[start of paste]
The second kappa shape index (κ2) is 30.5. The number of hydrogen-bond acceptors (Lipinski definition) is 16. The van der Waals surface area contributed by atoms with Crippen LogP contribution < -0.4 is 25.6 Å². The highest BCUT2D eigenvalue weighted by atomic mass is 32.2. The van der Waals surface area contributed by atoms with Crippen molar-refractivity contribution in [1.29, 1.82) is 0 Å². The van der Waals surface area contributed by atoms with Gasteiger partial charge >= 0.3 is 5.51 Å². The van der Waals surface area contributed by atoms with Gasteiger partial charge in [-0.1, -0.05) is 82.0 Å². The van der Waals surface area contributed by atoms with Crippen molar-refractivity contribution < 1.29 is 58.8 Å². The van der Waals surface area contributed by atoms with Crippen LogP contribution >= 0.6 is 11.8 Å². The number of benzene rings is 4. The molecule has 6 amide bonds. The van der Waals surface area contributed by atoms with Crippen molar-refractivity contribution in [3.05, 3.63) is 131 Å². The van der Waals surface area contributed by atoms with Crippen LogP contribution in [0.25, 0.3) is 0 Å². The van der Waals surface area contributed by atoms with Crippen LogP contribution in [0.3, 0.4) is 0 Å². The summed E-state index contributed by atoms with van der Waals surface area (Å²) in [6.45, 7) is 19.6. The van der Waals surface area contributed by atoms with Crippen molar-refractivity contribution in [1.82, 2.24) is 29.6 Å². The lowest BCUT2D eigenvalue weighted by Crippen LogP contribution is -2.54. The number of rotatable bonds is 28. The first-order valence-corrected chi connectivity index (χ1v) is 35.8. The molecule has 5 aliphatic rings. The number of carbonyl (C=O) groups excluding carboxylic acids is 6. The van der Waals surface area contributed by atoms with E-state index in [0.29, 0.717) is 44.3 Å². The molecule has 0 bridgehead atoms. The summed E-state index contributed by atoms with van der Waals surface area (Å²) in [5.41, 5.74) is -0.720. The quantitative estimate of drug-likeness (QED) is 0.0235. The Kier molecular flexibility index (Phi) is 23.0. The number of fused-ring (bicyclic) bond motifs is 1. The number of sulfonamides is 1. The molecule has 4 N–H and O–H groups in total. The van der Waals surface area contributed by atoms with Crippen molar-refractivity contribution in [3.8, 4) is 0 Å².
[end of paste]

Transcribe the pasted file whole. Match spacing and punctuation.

The second kappa shape index (κ2) is 30.5. The number of hydrogen-bond acceptors (Lipinski definition) is 16. The van der Waals surface area contributed by atoms with Crippen LogP contribution < -0.4 is 25.6 Å². The highest BCUT2D eigenvalue weighted by atomic mass is 32.2. The van der Waals surface area contributed by atoms with Crippen molar-refractivity contribution in [1.29, 1.82) is 0 Å². The van der Waals surface area contributed by atoms with Gasteiger partial charge >= 0.3 is 5.51 Å². The van der Waals surface area contributed by atoms with Gasteiger partial charge in [-0.1, -0.05) is 82.0 Å². The van der Waals surface area contributed by atoms with Crippen molar-refractivity contribution < 1.29 is 58.8 Å². The van der Waals surface area contributed by atoms with Crippen LogP contribution >= 0.6 is 11.8 Å². The number of benzene rings is 4. The molecule has 6 amide bonds. The van der Waals surface area contributed by atoms with Crippen molar-refractivity contribution in [3.05, 3.63) is 131 Å². The van der Waals surface area contributed by atoms with Crippen LogP contribution in [0.25, 0.3) is 0 Å². The van der Waals surface area contributed by atoms with Crippen LogP contribution in [0.3, 0.4) is 0 Å². The summed E-state index contributed by atoms with van der Waals surface area (Å²) in [6.45, 7) is 19.6. The van der Waals surface area contributed by atoms with Crippen molar-refractivity contribution in [1.82, 2.24) is 29.6 Å². The lowest BCUT2D eigenvalue weighted by Crippen LogP contribution is -2.54. The number of rotatable bonds is 28. The first-order valence-corrected chi connectivity index (χ1v) is 35.8. The molecule has 5 aliphatic rings. The number of carbonyl (C=O) groups excluding carboxylic acids is 6. The van der Waals surface area contributed by atoms with E-state index in [0.29, 0.717) is 44.3 Å². The molecule has 0 bridgehead atoms. The summed E-state index contributed by atoms with van der Waals surface area (Å²) in [5.41, 5.74) is -0.720. The quantitative estimate of drug-likeness (QED) is 0.0235. The Kier molecular flexibility index (Phi) is 23.0. The number of fused-ring (bicyclic) bond motifs is 1. The number of sulfonamides is 1. The molecule has 4 N–H and O–H groups in total. The van der Waals surface area contributed by atoms with Crippen molar-refractivity contribution in [3.8, 4) is 0 Å².